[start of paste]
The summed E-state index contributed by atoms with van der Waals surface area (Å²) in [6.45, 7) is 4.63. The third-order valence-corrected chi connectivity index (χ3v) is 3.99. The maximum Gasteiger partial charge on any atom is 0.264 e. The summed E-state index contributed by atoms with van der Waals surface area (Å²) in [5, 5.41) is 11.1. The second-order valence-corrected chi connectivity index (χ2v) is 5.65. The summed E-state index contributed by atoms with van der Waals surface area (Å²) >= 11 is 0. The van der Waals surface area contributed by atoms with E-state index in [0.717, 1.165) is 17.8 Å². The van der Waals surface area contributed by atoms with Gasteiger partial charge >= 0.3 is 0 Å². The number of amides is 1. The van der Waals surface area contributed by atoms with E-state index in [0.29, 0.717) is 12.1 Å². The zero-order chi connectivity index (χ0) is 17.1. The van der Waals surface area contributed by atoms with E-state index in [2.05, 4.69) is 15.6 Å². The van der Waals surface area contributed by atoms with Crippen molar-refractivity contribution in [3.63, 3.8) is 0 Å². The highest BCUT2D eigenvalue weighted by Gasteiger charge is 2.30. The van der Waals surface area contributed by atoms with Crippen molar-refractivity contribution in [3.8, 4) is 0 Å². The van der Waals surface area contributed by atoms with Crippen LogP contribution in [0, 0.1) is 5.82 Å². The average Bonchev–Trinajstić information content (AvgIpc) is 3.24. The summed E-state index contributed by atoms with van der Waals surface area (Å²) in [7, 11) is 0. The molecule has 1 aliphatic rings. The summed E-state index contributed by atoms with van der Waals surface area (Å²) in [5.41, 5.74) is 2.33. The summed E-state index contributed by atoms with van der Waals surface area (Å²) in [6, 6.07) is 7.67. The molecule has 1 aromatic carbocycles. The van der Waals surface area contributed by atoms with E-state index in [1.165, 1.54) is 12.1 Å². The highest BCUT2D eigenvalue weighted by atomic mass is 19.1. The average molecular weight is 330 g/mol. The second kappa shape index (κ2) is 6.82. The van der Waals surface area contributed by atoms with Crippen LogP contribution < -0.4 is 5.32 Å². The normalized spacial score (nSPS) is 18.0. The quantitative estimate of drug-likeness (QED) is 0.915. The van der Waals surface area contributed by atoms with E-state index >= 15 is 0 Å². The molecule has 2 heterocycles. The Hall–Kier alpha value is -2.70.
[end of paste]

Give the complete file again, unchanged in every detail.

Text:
The summed E-state index contributed by atoms with van der Waals surface area (Å²) in [6.45, 7) is 4.63. The third-order valence-corrected chi connectivity index (χ3v) is 3.99. The maximum Gasteiger partial charge on any atom is 0.264 e. The summed E-state index contributed by atoms with van der Waals surface area (Å²) in [5, 5.41) is 11.1. The second-order valence-corrected chi connectivity index (χ2v) is 5.65. The summed E-state index contributed by atoms with van der Waals surface area (Å²) >= 11 is 0. The van der Waals surface area contributed by atoms with E-state index in [0.717, 1.165) is 17.8 Å². The van der Waals surface area contributed by atoms with Gasteiger partial charge >= 0.3 is 0 Å². The number of amides is 1. The van der Waals surface area contributed by atoms with E-state index in [0.29, 0.717) is 12.1 Å². The zero-order chi connectivity index (χ0) is 17.1. The van der Waals surface area contributed by atoms with E-state index in [2.05, 4.69) is 15.6 Å². The van der Waals surface area contributed by atoms with Crippen molar-refractivity contribution in [3.63, 3.8) is 0 Å². The highest BCUT2D eigenvalue weighted by Gasteiger charge is 2.30. The van der Waals surface area contributed by atoms with Crippen molar-refractivity contribution in [3.8, 4) is 0 Å². The van der Waals surface area contributed by atoms with Crippen LogP contribution in [0, 0.1) is 5.82 Å². The average Bonchev–Trinajstić information content (AvgIpc) is 3.24. The summed E-state index contributed by atoms with van der Waals surface area (Å²) in [7, 11) is 0. The molecule has 1 aliphatic rings. The summed E-state index contributed by atoms with van der Waals surface area (Å²) in [5.41, 5.74) is 2.33. The summed E-state index contributed by atoms with van der Waals surface area (Å²) in [6, 6.07) is 7.67. The molecule has 1 aromatic carbocycles. The van der Waals surface area contributed by atoms with E-state index in [1.165, 1.54) is 12.1 Å². The highest BCUT2D eigenvalue weighted by atomic mass is 19.1. The average molecular weight is 330 g/mol. The second kappa shape index (κ2) is 6.82. The van der Waals surface area contributed by atoms with Crippen LogP contribution < -0.4 is 5.32 Å². The normalized spacial score (nSPS) is 18.0. The quantitative estimate of drug-likeness (QED) is 0.915. The van der Waals surface area contributed by atoms with E-state index >= 15 is 0 Å². The molecule has 2 heterocycles. The Hall–Kier alpha value is -2.70.